If someone ever asked me to list down what I thought were the best things in life, I reckon ‘baking bread from scratch’ would be in my top ten. If I could, I would bake a different kind of yeast bread every single day. There’s just something about it that I find so soothing. Maybe it has to do with how every moment of kneading is like a quiet moment of careful unraveling, until finally I find myself a small moment of relaxation, of peace; or how the inhibitions and tensions in my mind and body seem to leave me as I concentrate on working my dough.
For a no-nonsense person like myself who likes to do a lot of different things as quickly but accurately as possible, making bread is one of my ways of taking it slow. I imagine I would go crazy if I didn’t give myself opportunities to transport myself to my “quiet places”. Making bread to me is a form of therapy, and although it might not be as extravagant as perhaps shopping is a therapy to others, having a successfully baked bread fresh out of the oven is one of the most rewarding things I could think of.
Admittedly, this recipe isn’t similar to most other yeast breads I’ve made in that its dough is not exactly kneadable. It’s also one of the easiest I’ve ever made. The bread is more of a brioche, with a gooey dough that would require a spoon to scoop into molds, or in this case a muffin-tin. Most of the work is done by the mixer with a dough hook attachment, with some participation of one’s hands.
Please do not be tempted to add more flour. The dough should only be thick enough that you can hold it in your hands for a few seconds before it begins to sag through your fingers. It will be sleek, damp and slippery, but if you add more flour, your rolls may end up tough once they cool. If in case you do add more flour and find that the bread toughens up, you can always reheat your rolls in the toaster oven to get it softer.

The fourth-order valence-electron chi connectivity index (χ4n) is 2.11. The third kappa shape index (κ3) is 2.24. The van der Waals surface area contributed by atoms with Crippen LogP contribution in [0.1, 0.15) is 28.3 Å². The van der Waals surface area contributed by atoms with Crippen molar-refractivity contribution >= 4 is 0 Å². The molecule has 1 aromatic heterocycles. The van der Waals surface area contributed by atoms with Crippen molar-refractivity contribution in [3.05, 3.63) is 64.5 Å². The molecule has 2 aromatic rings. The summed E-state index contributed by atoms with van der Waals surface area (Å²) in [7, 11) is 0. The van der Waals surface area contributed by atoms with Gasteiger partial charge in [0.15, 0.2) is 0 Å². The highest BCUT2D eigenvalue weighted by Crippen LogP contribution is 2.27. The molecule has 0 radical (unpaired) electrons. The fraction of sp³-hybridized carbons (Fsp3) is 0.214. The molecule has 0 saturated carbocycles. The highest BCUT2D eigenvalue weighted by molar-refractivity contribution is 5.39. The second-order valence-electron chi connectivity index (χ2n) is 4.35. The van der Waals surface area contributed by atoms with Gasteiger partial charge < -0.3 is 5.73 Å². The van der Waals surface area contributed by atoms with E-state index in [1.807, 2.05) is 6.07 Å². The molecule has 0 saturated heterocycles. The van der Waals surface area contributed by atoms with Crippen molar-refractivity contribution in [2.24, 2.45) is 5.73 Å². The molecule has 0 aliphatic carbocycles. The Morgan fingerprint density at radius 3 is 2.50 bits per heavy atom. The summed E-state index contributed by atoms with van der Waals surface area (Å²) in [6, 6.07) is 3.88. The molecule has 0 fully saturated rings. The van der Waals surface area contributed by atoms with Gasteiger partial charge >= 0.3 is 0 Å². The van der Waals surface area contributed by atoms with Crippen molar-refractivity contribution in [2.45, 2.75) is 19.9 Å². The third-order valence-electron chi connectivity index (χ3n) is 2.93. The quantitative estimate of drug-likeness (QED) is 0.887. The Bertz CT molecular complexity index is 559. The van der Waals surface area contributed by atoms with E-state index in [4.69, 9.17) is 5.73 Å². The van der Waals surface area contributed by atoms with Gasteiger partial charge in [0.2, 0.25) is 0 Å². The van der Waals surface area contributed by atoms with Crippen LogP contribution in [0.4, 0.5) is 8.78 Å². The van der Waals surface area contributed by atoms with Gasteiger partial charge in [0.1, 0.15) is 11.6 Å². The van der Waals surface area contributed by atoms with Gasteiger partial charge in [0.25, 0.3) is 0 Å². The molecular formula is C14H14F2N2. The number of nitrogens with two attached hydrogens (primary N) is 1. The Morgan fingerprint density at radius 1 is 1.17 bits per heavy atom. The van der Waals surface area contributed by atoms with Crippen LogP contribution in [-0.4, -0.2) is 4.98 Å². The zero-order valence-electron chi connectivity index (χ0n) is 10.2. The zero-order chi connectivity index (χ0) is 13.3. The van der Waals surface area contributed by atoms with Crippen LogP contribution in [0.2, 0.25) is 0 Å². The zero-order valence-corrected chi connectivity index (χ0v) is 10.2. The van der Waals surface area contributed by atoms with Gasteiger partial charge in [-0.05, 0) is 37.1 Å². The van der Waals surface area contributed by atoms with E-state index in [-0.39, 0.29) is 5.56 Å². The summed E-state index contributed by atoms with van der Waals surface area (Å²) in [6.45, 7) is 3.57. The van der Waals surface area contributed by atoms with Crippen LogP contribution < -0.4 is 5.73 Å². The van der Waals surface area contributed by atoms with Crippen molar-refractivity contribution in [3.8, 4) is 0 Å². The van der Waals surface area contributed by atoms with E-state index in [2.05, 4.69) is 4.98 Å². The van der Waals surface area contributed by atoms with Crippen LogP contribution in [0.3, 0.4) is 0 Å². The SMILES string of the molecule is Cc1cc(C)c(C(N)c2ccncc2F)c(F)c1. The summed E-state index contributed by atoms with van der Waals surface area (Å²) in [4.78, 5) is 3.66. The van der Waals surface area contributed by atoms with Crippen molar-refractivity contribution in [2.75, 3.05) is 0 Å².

Remember to fill the tin cups only 3/4 full because they really really rise. Some of the holes I overfilled ended up overflowing/overgrowing once baked, but the bread did not turn ugly at all. The golden colour of the rolls are so gorgeous, you won’t even notice the misshapen heads. In fact, it even looks like it was done on purpose! The more misshapen, the more homey if you ask me! You really should divide this into 18 rolls though because I made 12 and they were ginormous. I thought a piece was enough for two people to share.
These are really mild-flavoured on their own, so the next time I make them, maybe I’ll add a touch more herbs for more flavour. Then again, these are lovely eaten with garlic-butter, or with herb-flavoured spreads. But if you’re eating this with, say, pasta, I think this mildness is favorable.
- 4 eggs
- 2 teaspoons salt
- 4 1/2 teaspoons instant yeast
- 1/3 cup sugar
- 1 cup warm milk (105-110°F)
- 1 stick (1/2 cup / 8 tablespoons) unsalted butter, melted
- 4 cups bread flour
- 1/2 cup mixed chopped fresh herbs (parsley, rosemary, chives, thyme, sage, basil, dill, etc.)
- 1 egg, beaten with 1 tablespoon milk, for egg wash
- whole fresh herb leaves, for topping (I used basil)
- 1. In the bowl of a stand mixer fitted with the paddle attachment, beat together the eggs and salt on medium-high speed until pale yellow and fluffy, about 5 minutes.
- 2. Mix in the yeast, sugar, milk, melted butter and flour. Stir until a dough forms. Beat in the chopped fresh herbs until incorporated. The dough will be damp, and almost goo-like in texture and form.
- 3. Cover the mixer bowl with plastic wrap or a clean kitchen towel and let rise in a warm place until doubled in bulk, about 2 hours.
- 4. Generously butter 18 muffin cups.
- 5. Once dough has risen, punch the dough down. Scoop the batter into the prepared muffin cups, dividing evenly until each cup is about 3/4 full. Cover loosely with plastic wrap or a clean kitchen towel and let rise about 45 minutes more, until slightly puffed.
- 6. About 15 minutes before the end of the second rising time, preheat the oven to 350°F (180°C).
- 7. Once risen, uncover the rolls and brush the tops lightly with the egg wash mixture. Gently press a fresh herb leaf into the top of each roll so that it adheres completely.
- 8. Bake until a toothpick inserted in the center comes out clean, about 25 to 30 minutes. Let cool in the pan about 10 minutes, then transfer to a wire rack, using a small knife to help release the rolls from the pan. Let cool slightly before serving.
To this day I am amazed by the magic of yeast. It’s the prospect of creating something as beautiful that serves as part of the reason why I love making my own bread so much.